I wasn’t sure exactly what to cook when friends came over for dinner the other night, but I knew it would involve corn from the farmers’ market, tucked in soft, pale husks, piled on the kitchen counter.
As our dogs zoomed around, I turned a ball of dough into parathas stuffed with greens and mashed potatoes and drizzled with ghee, to have with yogurt and pickles. And I mixed a big bowl of corn and snap pea kosambari to go with it.
Kosambari is one of my go-to nonleafy salads, with a simple but substantial dressing of fried sesame seeds and chiles mixed with lemon juice and grated coconut. It’s absolutely delicious on raw grated carrots; corn and snap peas; tomato and cucumber; or squash and soft herbs.
If you’re making a summery kosambari with corn, you can cut the kernels straight off the cob, leaving them raw so they’re sweet, crunchy and juicy. Here’s a great tip from Melissa Clark for getting the job done without sending half the kernels flying: Lay the cob flat on the cutting board, then slice straight down, turn and repeat. The more small turns you make, the more of the cob you’ll cover and the less precious corn you’ll waste.
Use that technique to prep Melissa’s creamy corn pasta, which builds most of the sweet creaminess in the dish with a purée of blanched corn (though there’s still a little dairy!). If you want to skip dairy completely, take a look at this simple corn soup from David Tanis — the dish has a luxuriously creamy quality, but it’s vegan, with sweetness and body from puréed corn, onion and garlic.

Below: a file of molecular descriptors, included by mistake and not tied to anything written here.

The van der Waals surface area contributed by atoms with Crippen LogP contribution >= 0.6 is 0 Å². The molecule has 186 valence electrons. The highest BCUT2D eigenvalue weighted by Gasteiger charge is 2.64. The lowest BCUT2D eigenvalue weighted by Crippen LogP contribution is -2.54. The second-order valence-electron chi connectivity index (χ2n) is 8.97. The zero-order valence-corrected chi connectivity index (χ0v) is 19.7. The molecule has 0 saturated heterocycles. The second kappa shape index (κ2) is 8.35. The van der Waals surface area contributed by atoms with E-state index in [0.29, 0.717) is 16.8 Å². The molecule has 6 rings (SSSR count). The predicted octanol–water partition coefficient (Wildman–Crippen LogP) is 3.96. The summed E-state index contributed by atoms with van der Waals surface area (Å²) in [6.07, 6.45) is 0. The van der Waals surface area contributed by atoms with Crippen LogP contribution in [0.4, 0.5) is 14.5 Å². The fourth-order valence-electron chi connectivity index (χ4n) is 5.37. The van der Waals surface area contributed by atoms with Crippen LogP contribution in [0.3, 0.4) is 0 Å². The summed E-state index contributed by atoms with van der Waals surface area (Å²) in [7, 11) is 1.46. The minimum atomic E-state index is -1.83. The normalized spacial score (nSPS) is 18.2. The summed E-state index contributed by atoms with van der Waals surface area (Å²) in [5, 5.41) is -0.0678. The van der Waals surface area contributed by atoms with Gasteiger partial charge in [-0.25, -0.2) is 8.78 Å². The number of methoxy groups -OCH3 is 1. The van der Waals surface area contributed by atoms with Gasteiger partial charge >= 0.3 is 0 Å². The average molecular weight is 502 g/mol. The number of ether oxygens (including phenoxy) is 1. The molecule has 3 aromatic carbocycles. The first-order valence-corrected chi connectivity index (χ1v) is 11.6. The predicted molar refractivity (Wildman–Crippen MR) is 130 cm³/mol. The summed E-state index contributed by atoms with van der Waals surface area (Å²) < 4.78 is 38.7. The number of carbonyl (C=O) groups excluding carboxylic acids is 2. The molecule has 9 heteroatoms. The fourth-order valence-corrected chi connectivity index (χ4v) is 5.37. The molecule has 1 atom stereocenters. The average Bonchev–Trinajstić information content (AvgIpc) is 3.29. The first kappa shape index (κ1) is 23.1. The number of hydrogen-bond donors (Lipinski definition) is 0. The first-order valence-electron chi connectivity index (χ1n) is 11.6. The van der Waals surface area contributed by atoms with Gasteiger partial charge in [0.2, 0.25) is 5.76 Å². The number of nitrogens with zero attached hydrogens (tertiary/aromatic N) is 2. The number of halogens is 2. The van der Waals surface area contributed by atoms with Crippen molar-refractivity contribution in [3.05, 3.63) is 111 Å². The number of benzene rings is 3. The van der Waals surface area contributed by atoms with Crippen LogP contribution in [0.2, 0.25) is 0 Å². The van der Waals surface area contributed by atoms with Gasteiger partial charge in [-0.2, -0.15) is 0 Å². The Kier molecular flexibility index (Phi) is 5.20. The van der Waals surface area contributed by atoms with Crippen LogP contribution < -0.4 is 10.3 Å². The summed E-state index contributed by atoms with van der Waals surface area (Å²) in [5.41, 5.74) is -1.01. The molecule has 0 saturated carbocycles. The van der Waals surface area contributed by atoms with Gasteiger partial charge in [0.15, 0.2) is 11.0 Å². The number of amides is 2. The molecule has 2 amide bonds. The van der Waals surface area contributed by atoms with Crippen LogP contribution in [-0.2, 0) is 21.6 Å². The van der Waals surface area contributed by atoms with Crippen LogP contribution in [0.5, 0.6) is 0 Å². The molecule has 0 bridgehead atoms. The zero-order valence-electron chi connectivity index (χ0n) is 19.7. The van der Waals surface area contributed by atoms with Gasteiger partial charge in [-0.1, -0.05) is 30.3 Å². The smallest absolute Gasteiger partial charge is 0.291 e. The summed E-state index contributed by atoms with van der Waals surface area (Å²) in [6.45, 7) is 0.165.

If you’re into grilled corn and the way its flavor expands when it’s speckled with char, try Sue Li’s grilled corn and avocado salad with feta dressing or J. Kenji López-Alt’s new recipe for guacamole with grilled corn and cotija.
And though you can cook it out of season with frozen corn, don’t miss the chance to make Hetty McKinnon’s corn and celery stir fry this time of year. If you can’t get your hands on pine nuts, which are traditional to the dish, feel free to swap in some roughly chopped cashews or peanuts.
Is it a meal? Is it dessert? Look, it’s whatever you want it to be — just make sure it’s thoroughly chilled and sliced with a hot knife.